July 13, 2018

Talk about a PR strategy backfiring dramatically.

On Wednesday, Facebook announced it was going to provide an enormous amount of data to academics on its actions against misinformation. It would do so in a privacy-conscious yet ambitious manner.

The same day, the social network held an on-the-record shindig for media and tech reporters in New York City. "Look how we've changed" was the implied message. Here was a reformed, responsible and transparent platform ready to own up to its flaws in public.

It all went south when CNN reporter Oliver Darcy asked a relatively simple question: Why does Facebook allow InfoWars, a regular purveyor of hateful and damaging conspiracy theories, to use the platform as a channel to disseminate its odious misinformation?

"I guess just for being false that doesn't violate the community standards," was one answer from the recently appointed head of News Feed John Hegeman.

The reaction to Hegeman's words, as well as Facebook's later contortionist tweets, has been understandably caustic.

Darcy's question revealed that the new head of News Feed did not seem to have a good answer to a fundamental question about misinformation on his product.

For that reason, it was a good question. Two days later, it’s time for some new questions.

Facebook has already said it won't ban accounts that don't violate its community standards, which explicitly stress that false content doesn't get removed from the social network. Set aside whether this is a good policy for a moment.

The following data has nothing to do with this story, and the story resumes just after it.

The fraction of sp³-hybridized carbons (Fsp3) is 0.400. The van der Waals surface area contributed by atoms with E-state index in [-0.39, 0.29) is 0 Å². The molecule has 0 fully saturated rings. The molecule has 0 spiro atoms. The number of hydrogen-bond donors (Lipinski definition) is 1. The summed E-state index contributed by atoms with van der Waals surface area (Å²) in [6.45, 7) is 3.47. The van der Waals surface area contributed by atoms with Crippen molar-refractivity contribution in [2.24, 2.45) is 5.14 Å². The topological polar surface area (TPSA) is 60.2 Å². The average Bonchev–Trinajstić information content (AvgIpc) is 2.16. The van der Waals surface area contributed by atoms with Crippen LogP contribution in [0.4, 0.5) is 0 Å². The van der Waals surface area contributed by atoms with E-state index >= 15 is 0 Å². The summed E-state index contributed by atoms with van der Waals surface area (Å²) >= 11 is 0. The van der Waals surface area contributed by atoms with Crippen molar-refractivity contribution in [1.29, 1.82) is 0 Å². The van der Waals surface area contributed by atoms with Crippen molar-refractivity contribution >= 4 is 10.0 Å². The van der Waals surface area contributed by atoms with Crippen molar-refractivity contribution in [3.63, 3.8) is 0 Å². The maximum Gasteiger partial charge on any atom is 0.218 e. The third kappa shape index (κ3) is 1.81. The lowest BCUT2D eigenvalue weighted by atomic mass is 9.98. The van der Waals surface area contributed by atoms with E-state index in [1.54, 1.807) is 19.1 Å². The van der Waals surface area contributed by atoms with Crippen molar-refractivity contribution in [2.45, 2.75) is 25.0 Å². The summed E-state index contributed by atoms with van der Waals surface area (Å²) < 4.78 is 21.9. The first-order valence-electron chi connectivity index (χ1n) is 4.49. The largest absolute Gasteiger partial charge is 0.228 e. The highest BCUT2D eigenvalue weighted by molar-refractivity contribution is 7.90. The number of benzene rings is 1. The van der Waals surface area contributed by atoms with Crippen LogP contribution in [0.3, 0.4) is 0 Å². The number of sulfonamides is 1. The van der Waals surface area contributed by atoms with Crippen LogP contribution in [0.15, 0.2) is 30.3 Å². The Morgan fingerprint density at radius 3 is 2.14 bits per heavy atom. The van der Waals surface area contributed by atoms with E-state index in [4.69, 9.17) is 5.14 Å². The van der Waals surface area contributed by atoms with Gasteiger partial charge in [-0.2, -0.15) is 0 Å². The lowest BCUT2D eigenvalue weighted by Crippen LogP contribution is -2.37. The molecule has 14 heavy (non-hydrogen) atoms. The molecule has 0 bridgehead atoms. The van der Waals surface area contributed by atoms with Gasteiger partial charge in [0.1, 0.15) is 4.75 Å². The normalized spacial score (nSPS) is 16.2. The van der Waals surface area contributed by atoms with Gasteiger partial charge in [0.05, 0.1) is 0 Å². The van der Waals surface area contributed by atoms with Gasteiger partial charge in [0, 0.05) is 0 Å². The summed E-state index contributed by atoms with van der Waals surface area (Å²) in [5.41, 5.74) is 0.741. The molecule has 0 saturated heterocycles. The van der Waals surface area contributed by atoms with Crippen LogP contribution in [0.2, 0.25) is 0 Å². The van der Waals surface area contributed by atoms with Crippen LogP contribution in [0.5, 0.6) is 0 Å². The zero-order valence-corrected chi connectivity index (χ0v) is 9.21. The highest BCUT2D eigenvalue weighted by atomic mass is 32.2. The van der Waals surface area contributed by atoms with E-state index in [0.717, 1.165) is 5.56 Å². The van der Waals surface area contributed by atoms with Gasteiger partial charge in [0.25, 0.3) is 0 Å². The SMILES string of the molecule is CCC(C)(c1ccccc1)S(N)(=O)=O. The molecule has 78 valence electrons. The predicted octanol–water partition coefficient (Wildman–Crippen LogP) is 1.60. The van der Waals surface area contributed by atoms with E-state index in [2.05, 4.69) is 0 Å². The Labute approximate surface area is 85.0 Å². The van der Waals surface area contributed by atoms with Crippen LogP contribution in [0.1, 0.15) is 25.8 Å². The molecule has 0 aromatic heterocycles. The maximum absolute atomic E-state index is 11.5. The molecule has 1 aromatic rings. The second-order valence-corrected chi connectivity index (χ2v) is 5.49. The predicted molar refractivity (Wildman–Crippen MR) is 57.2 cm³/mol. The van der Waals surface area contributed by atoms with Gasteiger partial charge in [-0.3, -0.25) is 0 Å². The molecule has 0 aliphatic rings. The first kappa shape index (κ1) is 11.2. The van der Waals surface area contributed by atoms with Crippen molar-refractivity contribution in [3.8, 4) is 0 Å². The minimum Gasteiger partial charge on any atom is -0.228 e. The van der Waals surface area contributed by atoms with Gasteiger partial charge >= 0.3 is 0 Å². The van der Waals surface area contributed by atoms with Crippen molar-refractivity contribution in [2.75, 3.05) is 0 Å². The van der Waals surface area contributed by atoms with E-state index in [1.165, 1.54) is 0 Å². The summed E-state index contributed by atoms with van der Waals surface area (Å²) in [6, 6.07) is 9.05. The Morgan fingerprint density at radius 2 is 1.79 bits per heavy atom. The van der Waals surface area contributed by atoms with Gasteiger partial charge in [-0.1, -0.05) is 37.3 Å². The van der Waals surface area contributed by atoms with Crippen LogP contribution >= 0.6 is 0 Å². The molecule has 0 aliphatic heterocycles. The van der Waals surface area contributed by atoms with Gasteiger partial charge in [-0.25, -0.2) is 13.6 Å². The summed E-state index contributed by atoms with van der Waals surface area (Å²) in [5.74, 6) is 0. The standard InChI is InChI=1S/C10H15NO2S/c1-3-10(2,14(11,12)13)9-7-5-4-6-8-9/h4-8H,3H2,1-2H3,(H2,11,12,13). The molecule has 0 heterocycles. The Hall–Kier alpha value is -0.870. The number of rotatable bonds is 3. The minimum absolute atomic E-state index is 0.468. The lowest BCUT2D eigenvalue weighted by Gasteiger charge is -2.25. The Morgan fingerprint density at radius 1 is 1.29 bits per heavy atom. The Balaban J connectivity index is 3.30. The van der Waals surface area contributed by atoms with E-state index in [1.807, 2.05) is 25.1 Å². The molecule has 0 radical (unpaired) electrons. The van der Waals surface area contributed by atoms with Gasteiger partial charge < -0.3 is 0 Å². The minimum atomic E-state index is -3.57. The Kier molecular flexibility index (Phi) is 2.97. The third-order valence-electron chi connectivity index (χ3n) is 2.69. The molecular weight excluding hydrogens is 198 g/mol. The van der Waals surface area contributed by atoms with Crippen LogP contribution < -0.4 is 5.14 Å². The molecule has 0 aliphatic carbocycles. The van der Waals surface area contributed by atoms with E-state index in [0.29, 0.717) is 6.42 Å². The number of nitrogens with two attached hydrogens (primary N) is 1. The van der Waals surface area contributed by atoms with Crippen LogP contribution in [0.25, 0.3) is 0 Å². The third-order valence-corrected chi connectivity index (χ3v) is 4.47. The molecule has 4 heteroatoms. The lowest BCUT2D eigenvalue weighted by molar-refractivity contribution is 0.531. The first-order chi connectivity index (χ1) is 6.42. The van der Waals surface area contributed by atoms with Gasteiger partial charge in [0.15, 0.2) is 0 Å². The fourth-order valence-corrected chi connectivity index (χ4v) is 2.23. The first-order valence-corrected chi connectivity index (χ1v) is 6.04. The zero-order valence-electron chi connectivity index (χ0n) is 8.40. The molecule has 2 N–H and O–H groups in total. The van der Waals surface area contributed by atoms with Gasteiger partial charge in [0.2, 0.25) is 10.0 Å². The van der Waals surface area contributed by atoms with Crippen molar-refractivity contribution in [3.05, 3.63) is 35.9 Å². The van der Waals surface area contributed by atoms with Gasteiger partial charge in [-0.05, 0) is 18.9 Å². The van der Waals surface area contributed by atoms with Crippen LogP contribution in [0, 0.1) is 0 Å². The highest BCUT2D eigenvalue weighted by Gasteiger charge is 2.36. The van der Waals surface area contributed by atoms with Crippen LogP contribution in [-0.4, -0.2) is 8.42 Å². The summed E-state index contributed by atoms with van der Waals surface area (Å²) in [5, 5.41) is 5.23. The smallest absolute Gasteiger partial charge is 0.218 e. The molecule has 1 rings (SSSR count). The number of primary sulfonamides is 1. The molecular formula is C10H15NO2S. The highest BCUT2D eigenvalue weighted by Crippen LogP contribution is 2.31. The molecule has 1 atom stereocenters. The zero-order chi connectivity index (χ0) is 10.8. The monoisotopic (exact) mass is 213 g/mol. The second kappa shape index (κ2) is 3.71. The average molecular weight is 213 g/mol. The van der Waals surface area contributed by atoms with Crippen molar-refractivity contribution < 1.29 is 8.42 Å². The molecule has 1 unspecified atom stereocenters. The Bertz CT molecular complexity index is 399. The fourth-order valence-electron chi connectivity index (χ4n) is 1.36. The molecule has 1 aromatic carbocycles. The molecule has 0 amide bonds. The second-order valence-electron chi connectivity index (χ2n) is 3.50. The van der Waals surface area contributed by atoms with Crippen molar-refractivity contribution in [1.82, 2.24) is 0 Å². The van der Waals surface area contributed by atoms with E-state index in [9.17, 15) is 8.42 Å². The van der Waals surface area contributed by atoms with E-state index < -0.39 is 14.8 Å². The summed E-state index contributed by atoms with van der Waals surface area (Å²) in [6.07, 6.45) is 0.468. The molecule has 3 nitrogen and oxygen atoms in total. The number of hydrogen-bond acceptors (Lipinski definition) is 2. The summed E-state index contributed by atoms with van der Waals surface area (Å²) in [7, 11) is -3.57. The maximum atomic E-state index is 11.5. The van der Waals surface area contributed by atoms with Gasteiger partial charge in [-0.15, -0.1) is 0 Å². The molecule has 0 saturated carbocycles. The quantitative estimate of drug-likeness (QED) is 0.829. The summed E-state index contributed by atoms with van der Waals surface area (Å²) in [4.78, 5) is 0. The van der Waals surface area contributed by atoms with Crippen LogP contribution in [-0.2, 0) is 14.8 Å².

Concentrate instead on what Facebook has said it will do about false content since its 2016 launch of a partnership with outside fact-checkers. (Disclosure: Poynter's International Fact-Checking Network helped shepherd this partnership into existence, but has not at any point received funding from Facebook.)

Facebook will downrank false content, annotate it with a fact check and demonetize the offending page.

So the question we should be asking Facebook is: How has this worked out with InfoWars? How often have fact-checkers flagged an InfoWars post as false? How many people fewer were reached because of it? And can InfoWars still advertise and monetize on the platform?

Ironically, the very dataset that Facebook released Wednesday should contain answers to these questions. The answers will arrive at an academic pace, however.

In the meantime, tech and media reporters should push the conversation further by asking these questions of Facebook: Has the third party fact-checking product significantly reduced the reach of those InfoWars posts with demonstrably false content? If not, what is Facebook's strategy to ensure that it does?

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Alexios Mantzarlis joined Poynter to lead the International Fact-Checking Network in September of 2015. In this capacity he writes about and advocates for fact-checking. He…
Alexios Mantzarlis

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